We like eating where to locals eat. This may be a town nearby or usually a local what’s on guide for nighttime activities. It’s good to check on ahead where the local supermarket is if you are planning on cooking back at the apartment. Check out how the locals get around most places have a bus service. My best secret here is a Cobb Salad, relatively healthy food to power if your action packed days. The other hint I have is to order 1 meal between 2 people as the serving sizes are enormous. The 4 of us would normally order just 2 mains or called Entres in America.
How to get hold of ski tickets and ski gear?
Best ski ticket deal around is obviously your Epic pass. Second best deal is an Ikon pass. However if the field you choose has neither Epic or Ikon check out Liftopia.com. You can load your details into the website to get an alert when the tickets you want come on sale. Ski gear we have always done the maths and found it’s cheaper and easier to take your own. Most airports have lockers if you need to stow them for a non-skiing adventure.
Other quirky snow tips or tricks?
- Flights, who knows what will happen in the future but we have 2 tips here. Jetstar was offering very cheap tickets into Hawaii. Once inside the US airline tickets are generally cheaper to other US destinations. ( check if baggage costs are included). The second tip is around mid January Sydney to US snow field airline tickets drop in price from high season to low season. Check the date and book the first flight out after that date.
- Transfers are expensive and hiring a car is relatively cheap. The other nifty thing in the states is that you don’t get hugely penalised if you return the car somewhere else. One year we hired a car in Denver and returned it to Snowmass Village. Then at the end of the holiday hired a car from Snowmass Village to Denver. Cost was two days car hire. Another trip we hired a car in Bozman, Montana and returned the car in Jackson Hole, Wyoming. This gave us the chance to explore Yellowstone National Park en route.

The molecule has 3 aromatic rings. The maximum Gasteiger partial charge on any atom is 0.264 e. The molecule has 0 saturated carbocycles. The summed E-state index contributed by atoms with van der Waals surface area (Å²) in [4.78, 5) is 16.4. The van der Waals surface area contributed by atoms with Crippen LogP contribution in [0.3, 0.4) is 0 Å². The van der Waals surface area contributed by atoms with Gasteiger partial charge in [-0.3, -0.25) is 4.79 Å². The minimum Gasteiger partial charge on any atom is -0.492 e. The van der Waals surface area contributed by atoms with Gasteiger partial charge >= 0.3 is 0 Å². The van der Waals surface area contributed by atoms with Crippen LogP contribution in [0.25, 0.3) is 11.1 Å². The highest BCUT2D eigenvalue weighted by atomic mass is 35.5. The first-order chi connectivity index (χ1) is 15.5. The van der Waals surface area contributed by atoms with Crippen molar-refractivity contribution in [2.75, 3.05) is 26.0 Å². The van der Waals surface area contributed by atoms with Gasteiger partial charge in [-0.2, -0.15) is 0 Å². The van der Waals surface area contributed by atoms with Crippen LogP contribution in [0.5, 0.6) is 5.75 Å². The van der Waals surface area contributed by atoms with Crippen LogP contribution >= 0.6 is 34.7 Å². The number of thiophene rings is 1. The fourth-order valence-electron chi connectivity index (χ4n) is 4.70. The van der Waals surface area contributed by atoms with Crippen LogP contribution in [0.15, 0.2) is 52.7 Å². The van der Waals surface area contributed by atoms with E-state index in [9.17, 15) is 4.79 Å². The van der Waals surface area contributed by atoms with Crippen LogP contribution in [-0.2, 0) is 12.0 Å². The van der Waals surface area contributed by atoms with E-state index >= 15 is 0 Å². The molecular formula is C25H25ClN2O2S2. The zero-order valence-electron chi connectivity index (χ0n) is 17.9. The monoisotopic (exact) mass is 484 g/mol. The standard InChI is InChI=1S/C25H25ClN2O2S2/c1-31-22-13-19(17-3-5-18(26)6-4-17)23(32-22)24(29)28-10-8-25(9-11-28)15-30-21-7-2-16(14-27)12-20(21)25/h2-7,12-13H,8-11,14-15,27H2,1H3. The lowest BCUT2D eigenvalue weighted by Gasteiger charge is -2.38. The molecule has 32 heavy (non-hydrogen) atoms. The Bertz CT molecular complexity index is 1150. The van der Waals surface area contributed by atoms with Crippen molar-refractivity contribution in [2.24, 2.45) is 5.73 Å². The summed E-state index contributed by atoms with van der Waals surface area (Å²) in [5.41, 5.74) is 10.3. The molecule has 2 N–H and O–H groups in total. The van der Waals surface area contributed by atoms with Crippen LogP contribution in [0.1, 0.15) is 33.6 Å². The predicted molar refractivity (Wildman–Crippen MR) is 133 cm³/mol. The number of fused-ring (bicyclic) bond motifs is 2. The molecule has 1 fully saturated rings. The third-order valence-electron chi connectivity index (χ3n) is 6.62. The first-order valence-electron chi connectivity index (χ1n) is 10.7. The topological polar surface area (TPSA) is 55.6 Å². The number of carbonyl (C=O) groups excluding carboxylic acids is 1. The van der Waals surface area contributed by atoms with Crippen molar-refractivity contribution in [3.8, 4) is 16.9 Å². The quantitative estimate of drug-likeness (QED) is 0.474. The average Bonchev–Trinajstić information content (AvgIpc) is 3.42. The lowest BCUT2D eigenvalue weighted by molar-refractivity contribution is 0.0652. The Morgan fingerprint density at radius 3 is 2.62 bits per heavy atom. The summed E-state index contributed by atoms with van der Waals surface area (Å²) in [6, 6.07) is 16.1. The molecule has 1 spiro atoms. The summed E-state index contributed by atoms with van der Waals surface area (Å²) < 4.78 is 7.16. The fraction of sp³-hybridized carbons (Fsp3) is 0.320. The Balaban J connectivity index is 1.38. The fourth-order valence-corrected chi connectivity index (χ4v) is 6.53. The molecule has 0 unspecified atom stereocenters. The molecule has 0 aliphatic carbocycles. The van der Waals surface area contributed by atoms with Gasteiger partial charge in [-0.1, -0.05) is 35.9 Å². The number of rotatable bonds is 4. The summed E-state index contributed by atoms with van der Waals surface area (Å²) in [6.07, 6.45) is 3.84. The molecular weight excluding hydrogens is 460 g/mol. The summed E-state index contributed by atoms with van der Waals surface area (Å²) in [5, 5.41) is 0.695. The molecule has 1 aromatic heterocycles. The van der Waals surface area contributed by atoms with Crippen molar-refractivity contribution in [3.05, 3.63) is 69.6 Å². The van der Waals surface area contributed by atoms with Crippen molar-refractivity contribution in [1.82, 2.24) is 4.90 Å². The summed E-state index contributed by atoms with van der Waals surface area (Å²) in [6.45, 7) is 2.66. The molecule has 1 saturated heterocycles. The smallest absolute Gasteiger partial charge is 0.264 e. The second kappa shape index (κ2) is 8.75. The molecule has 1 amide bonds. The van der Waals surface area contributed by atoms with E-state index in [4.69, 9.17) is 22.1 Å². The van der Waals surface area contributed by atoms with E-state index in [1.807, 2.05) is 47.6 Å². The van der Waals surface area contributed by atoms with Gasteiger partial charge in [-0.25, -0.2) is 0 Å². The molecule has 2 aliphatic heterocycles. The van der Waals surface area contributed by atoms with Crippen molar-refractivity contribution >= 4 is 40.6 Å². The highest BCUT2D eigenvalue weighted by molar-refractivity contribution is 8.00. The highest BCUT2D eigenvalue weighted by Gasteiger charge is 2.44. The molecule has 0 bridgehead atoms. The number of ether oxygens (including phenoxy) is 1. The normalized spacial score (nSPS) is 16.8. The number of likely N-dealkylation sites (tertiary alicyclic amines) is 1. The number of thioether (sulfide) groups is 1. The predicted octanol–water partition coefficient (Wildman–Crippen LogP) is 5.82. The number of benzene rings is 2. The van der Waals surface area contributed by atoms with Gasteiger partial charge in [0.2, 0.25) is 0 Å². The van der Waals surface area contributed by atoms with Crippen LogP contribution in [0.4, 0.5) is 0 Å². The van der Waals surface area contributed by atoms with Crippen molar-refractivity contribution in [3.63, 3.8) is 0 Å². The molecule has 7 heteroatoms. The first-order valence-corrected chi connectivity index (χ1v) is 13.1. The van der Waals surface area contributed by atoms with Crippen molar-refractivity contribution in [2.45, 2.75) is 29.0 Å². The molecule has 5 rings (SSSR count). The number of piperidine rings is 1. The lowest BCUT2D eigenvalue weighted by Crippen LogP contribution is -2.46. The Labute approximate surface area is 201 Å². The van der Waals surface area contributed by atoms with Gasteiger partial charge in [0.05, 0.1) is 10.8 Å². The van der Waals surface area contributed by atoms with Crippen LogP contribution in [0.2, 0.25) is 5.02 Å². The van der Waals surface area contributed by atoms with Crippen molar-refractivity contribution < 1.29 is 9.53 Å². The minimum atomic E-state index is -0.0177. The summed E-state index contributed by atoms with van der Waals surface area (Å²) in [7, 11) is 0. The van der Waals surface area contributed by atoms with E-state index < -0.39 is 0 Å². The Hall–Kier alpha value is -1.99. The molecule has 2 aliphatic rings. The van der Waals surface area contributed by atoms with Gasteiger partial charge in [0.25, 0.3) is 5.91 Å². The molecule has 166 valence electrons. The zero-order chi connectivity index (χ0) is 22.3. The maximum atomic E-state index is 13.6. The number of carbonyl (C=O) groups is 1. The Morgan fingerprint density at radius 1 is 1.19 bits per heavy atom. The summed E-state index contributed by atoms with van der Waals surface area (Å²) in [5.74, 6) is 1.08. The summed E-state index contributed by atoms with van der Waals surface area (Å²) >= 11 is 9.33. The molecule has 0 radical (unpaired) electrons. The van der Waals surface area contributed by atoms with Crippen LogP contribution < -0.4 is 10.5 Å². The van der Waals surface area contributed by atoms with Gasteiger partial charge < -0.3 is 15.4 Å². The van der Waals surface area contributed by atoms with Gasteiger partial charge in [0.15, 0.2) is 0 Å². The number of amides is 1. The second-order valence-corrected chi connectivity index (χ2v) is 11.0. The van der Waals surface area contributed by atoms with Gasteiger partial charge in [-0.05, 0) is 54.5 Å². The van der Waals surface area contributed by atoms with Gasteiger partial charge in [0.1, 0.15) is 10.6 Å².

- Look out for “Billy Kid” an ex Olympian and we saw the naked ski team on the slopes.
- Strawberry Springs- take a day off and visit the natural hot springs Scott
- Saddleback Ranch- a bit touristy but loads of fun going to have dinner at a local cowboy ranch on a horse and cart Scott and Rosemary
- Ski hire- Black Tie Ski Rentals. Scott
Big Sky Tips
- Check out Running Bear Road on VRBO as it is ski in ski out and short walk to village. We stayed at BigHorn#40.
- Transfers are expensive but local bus is $5.
- Lunch at the Shedhorn Grill which is an on slope lunch yurt with a view.
Beaver Creek Tips
- The snow fields were luxurious, so massive and plenty of snow. We had a group lesson that was memorable, taken by an amazing instructor who took us all around the mountain. Catherine
- One caution is to remember you travel all day from Sydney then onto Denver and Beaver Creek which has an altitude of 2463 metres. From 0 altitude to 2463 metres in one day is enough to give you a headache and dehydration! Take it easy when you arrive or acclimatise in Denver which is 1673 metres. Epic pass is accepted. Catherine
Thanks Graham, Cath, Michelle, Scott and Jeremy for your input so far.